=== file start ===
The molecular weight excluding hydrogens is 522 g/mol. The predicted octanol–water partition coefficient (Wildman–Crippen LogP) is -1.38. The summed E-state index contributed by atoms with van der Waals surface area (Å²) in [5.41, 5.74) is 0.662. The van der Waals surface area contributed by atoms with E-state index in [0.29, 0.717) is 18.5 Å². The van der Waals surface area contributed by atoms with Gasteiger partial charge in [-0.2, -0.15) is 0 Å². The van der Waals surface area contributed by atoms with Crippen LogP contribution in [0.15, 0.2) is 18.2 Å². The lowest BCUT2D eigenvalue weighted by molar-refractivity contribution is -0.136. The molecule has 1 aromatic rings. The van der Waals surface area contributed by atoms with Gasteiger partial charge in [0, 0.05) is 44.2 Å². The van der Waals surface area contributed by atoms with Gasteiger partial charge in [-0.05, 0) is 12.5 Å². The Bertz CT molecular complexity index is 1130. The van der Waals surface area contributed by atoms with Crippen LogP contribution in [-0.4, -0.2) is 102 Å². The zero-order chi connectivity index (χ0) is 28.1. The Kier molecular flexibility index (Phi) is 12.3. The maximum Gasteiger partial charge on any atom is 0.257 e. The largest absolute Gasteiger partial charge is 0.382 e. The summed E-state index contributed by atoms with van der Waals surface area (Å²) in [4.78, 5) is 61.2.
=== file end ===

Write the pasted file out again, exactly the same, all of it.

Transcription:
The molecular weight excluding hydrogens is 522 g/mol. The predicted octanol–water partition coefficient (Wildman–Crippen LogP) is -1.38. The summed E-state index contributed by atoms with van der Waals surface area (Å²) in [5.41, 5.74) is 0.662. The van der Waals surface area contributed by atoms with E-state index in [0.29, 0.717) is 18.5 Å². The van der Waals surface area contributed by atoms with Gasteiger partial charge in [-0.2, -0.15) is 0 Å². The van der Waals surface area contributed by atoms with Crippen LogP contribution in [0.15, 0.2) is 18.2 Å². The lowest BCUT2D eigenvalue weighted by molar-refractivity contribution is -0.136. The molecule has 1 aromatic rings. The van der Waals surface area contributed by atoms with Gasteiger partial charge in [0, 0.05) is 44.2 Å². The van der Waals surface area contributed by atoms with Gasteiger partial charge in [-0.05, 0) is 12.5 Å². The Bertz CT molecular complexity index is 1130. The van der Waals surface area contributed by atoms with Crippen LogP contribution in [-0.4, -0.2) is 102 Å². The zero-order chi connectivity index (χ0) is 28.1. The Kier molecular flexibility index (Phi) is 12.3. The maximum Gasteiger partial charge on any atom is 0.257 e. The largest absolute Gasteiger partial charge is 0.382 e. The summed E-state index contributed by atoms with van der Waals surface area (Å²) in [4.78, 5) is 61.2.